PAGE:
"They shall grow not old, as we that are left grow old:
Age shall not weary them, nor the years condemn.
At the going down of the sun and in the morning
We will remember them."- The Ode of Remembrance by Laurence Binyon
Remembrance Day this Wednesday marks 96 years since the end of World War One, a global conflict which took over 17million lives. At the time, the war was proclaimed to be 'the war to end all wars'. Unfortunately for the millions of military personnel and civilians that have died in conflicts since then, this label has proved to be naïve.
Whilst Remembrance Day is an important opportunity to commemorate the victims of war, it would also be foolish to ignore the uncomfortable truth that much of the world is still consumed by conflict. To overlook the wars and conflicts that have become a permanent feature of human life would be the greatest betrayal of all.
In Britain, we are fortunate enough to have avoided mainland conflict for hundreds of years. That does not mean that war no longer exists. Whilst remembering past wars and conflicts, we should also scrutinise Britain's modern role in global conflicts. It is an insult to our fallen soldiers that those who sport the red poppy are also complicit in Britain's involvement in global conflicts.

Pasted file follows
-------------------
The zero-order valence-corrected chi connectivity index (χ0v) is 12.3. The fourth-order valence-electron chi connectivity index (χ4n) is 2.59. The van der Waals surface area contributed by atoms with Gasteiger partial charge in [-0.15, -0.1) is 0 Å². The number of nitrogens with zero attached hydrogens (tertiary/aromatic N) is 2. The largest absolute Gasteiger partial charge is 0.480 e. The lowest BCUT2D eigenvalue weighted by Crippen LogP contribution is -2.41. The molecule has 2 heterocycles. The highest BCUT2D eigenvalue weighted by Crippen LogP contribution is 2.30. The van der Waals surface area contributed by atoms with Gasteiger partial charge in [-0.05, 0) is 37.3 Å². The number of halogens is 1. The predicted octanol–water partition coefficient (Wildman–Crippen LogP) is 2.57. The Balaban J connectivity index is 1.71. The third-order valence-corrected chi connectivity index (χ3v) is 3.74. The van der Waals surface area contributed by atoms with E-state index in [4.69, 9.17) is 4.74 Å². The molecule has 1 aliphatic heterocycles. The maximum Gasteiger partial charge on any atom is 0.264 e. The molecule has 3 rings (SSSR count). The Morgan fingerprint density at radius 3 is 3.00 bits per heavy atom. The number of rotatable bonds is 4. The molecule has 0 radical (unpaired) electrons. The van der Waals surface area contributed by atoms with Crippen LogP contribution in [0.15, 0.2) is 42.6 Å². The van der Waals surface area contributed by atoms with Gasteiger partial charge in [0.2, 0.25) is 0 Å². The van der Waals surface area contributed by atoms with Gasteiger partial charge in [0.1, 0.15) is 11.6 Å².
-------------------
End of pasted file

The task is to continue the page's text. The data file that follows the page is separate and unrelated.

I choose to wear both a red poppy and a white one.
I wear a red poppy to remember those who have died in past conflicts, and as a donation to the Royal British Legion, supporting current soldiers and veterans.
I wear a white poppy to remember the civilian casualties of war. For those who died in Nagasaki and Hiroshima; London during the Blitz; and for the victims of the My Lai Massacre; and for all other civilian tragedies. I wear it in recognition that there are better ways to resolve conflicts than killing fellow human beings. Most of all I wear it as a pledge:
'War is a crime against humanity. I renounce war, and am therefore determined not to support any kind of war. I am also determined to work for the removal of all causes of war.' - Peace Pledge Union
There is no contradiction in wearing both a red and a white poppy. This Remembrance Day we should remember those who have given their lives for our freedom, and also take a moment to question the causes and consequences of war.